The name itself reflects the band’s heart and soul of international communication. For those more familiar with the big, wide world of Japanese onomatopoeia, ‘kero kero’ is the sound of a frog ribbit. The expression had a certain ring and stuck with Gus when he first discovered it. Together with an article he’d read on bonito, the English term for the katsuobushi fish, it provided the cute image of a ribbitting fish, but also brought the two languages together.
Crossovers aren’t limited to KKB’s name: their second release was a remix album and they’ve done collaborations with artists like Spazzkid and Anamanaguchi to create banger hits. They’re currently polishing off their new album and are hoping to release it before their March tour in the U.S. The band has received invitations to come to Japan and is looking to play in as many places as they can when they come.
While things are definitely taking off, and quick, KKB is full of gratitude. They gave big shoutouts to PC Music, Hannah Diamond, Jamie Milton at DIY Mag, whose exposure helped them find a home at Double Denim, and to Patrick St Michel, a music journalist in Japan who is now one of the big forces in disseminating Japanese music worldwide. They also showed love to the JET Programme: Sarah remembers the ALTs from her junior high school way back when and encourages current JETs to keep inspiring kids with English. Then, at the very least, students can learn the other half of KKB’s lyrics!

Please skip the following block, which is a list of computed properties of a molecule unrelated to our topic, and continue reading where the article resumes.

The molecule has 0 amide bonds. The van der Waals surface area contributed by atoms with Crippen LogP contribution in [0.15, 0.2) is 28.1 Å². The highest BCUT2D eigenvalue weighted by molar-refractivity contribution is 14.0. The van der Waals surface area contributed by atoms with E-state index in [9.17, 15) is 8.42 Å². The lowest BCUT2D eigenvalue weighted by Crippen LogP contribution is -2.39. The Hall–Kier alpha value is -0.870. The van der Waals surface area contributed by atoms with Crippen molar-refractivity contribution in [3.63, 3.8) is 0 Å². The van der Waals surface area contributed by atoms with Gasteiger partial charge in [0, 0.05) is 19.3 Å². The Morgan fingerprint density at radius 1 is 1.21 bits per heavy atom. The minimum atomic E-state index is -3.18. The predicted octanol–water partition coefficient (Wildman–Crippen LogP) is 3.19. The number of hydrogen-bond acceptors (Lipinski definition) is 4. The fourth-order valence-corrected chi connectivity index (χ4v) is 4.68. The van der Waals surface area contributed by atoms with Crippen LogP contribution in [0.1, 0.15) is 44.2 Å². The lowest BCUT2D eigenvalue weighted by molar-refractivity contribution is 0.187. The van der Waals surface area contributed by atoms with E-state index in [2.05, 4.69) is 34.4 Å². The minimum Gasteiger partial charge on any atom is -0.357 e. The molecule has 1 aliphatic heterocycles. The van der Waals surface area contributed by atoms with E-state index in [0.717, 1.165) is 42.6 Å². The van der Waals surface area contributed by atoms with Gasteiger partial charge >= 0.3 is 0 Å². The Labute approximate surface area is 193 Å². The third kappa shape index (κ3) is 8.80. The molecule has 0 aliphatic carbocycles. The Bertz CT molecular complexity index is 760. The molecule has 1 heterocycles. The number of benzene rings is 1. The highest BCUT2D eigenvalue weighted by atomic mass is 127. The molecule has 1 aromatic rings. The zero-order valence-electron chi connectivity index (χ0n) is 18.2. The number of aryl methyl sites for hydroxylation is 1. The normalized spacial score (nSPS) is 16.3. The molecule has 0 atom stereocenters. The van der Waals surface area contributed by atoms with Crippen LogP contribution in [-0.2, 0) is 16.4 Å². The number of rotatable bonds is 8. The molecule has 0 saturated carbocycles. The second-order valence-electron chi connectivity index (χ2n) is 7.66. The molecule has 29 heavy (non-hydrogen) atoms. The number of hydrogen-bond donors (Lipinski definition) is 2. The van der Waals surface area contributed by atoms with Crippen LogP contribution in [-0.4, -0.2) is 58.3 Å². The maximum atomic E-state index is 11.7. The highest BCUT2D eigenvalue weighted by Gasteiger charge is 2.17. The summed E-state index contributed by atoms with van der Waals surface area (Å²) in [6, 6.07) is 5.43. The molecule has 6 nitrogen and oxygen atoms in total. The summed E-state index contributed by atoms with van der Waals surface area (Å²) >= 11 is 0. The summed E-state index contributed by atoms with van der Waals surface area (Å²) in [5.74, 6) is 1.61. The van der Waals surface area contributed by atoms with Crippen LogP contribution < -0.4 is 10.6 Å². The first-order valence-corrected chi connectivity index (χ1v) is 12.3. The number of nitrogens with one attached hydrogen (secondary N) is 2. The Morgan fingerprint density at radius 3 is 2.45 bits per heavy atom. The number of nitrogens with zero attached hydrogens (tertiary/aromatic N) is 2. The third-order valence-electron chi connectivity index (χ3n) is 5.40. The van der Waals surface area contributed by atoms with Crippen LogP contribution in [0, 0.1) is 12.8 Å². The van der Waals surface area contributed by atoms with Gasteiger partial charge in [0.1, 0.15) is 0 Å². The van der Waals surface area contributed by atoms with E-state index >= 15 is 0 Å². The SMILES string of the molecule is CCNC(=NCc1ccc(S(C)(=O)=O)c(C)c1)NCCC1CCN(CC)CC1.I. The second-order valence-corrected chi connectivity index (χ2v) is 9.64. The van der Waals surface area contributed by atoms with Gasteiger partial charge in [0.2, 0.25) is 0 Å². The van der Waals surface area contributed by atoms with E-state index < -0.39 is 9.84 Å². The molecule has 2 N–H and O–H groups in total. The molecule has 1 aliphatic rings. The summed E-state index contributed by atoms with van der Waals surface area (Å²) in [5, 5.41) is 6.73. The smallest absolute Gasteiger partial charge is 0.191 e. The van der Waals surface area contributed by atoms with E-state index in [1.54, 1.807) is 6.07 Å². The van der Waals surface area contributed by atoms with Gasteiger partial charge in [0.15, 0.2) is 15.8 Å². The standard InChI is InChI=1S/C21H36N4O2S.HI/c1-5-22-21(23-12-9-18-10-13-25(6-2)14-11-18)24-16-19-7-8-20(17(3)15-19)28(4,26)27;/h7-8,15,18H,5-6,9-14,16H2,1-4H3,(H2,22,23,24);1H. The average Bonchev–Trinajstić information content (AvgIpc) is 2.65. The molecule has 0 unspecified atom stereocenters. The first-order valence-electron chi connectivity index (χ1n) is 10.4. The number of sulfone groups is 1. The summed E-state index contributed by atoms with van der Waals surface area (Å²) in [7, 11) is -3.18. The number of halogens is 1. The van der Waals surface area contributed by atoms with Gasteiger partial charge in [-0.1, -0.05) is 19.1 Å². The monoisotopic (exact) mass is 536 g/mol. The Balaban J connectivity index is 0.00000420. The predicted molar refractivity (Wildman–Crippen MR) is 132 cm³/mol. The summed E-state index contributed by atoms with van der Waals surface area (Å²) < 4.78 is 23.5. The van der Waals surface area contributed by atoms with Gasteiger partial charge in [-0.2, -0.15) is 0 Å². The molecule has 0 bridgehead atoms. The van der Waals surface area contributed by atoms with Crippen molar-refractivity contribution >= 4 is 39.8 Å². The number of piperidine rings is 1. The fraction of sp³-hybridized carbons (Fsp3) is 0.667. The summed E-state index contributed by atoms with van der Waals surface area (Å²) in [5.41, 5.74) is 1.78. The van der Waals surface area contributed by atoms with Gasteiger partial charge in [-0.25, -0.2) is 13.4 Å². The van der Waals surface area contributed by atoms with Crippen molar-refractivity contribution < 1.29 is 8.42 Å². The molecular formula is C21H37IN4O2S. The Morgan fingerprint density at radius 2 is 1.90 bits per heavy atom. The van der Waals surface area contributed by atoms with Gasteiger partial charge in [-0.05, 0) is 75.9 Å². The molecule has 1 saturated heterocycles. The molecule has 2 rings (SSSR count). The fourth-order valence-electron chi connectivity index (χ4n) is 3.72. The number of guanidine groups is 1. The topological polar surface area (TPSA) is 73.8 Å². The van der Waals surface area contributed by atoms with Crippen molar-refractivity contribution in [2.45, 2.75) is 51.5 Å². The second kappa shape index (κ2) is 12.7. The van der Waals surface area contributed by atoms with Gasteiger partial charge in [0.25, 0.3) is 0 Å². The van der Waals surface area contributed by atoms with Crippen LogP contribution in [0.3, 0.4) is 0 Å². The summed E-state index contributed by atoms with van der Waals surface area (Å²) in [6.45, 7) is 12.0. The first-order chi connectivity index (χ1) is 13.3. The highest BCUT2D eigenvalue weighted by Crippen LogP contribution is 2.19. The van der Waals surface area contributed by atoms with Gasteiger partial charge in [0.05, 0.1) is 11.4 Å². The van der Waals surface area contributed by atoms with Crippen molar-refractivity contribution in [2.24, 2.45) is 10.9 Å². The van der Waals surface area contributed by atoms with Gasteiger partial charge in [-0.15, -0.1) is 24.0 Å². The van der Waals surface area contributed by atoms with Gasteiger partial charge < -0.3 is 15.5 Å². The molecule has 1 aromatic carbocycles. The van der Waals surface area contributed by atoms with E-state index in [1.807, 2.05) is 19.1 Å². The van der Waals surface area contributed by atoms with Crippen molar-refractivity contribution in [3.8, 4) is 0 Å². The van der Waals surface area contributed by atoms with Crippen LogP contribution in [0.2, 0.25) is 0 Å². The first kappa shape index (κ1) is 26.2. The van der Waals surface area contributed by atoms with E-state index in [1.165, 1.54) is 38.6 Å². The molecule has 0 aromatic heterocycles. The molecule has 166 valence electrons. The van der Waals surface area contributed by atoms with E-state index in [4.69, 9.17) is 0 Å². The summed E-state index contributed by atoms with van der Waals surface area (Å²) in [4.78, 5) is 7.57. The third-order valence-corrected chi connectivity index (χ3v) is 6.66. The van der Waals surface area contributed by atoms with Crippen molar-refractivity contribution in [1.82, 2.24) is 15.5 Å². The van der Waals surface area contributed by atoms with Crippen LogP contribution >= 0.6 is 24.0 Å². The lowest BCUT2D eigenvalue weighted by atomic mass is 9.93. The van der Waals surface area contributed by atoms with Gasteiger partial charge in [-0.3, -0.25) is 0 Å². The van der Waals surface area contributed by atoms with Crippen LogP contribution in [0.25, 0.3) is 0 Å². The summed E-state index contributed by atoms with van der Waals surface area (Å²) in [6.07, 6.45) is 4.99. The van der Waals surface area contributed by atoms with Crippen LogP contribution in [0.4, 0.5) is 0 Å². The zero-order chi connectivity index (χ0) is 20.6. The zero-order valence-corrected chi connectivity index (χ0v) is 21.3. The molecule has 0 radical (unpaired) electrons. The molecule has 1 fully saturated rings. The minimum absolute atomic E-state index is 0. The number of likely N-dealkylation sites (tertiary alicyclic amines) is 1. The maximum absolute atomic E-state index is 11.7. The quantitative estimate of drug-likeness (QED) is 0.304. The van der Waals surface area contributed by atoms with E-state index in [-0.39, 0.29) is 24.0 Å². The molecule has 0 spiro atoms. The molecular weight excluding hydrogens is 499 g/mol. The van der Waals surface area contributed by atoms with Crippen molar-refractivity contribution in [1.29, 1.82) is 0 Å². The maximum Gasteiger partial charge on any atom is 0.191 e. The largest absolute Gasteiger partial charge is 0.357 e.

You can buy Kero Kero Bonito’s debut, Intro Bonito, anywhere digitally; except for Japan, where it is both digital and on CD. Keep an eye out for Tower Records’ specially commissioned edition of the cover, where KKB’s iconic pink-black-and-white has been swapped out for yellow-red-and-white to match the Tower colours.
If you only listen to one KKB song today,
here’s each member’s recommendation:
I wrote it at an in-between: finishing uni and starting an “adult” life. I didn’t want to lose that fun, ‘mind is free’ liberty.
It’s the very first song we made and I like the concept: beat the system rather than be flattened by it.
A nice showcase of KKB’s bilingualism and the message is key. It’s also the biggest signpost as to what we’re doing next.
*Photos and imagery provided courtesy of Kero Kero Bonito.
*Special edition Tower Records cover art photoraphed by @shimijimi